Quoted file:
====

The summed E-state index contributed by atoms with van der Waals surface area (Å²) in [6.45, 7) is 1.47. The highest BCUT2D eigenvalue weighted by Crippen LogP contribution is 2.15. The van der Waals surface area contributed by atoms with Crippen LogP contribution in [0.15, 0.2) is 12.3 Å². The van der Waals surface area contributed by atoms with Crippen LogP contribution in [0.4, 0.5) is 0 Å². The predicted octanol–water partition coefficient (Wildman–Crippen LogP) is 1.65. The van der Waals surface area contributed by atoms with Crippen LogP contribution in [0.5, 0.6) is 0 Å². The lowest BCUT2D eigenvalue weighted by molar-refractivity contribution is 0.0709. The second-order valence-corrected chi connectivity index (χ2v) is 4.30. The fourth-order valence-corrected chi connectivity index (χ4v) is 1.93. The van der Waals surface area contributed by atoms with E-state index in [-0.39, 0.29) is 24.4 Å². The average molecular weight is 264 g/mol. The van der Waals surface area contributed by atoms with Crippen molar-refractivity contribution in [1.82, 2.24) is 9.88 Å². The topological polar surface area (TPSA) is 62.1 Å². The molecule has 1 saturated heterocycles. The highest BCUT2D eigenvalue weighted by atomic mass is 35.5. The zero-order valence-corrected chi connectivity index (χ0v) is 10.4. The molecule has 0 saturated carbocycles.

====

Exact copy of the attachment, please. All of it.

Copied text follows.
The summed E-state index contributed by atoms with van der Waals surface area (Å²) in [6.45, 7) is 1.47. The highest BCUT2D eigenvalue weighted by Crippen LogP contribution is 2.15. The van der Waals surface area contributed by atoms with Crippen LogP contribution in [0.15, 0.2) is 12.3 Å². The van der Waals surface area contributed by atoms with Crippen LogP contribution in [0.4, 0.5) is 0 Å². The predicted octanol–water partition coefficient (Wildman–Crippen LogP) is 1.65. The van der Waals surface area contributed by atoms with Crippen LogP contribution in [0.5, 0.6) is 0 Å². The lowest BCUT2D eigenvalue weighted by molar-refractivity contribution is 0.0709. The second-order valence-corrected chi connectivity index (χ2v) is 4.30. The fourth-order valence-corrected chi connectivity index (χ4v) is 1.93. The van der Waals surface area contributed by atoms with E-state index in [-0.39, 0.29) is 24.4 Å². The average molecular weight is 264 g/mol. The van der Waals surface area contributed by atoms with Crippen molar-refractivity contribution in [1.82, 2.24) is 9.88 Å². The topological polar surface area (TPSA) is 62.1 Å². The molecule has 1 saturated heterocycles. The highest BCUT2D eigenvalue weighted by atomic mass is 35.5. The zero-order valence-corrected chi connectivity index (χ0v) is 10.4. The molecule has 0 saturated carbocycles.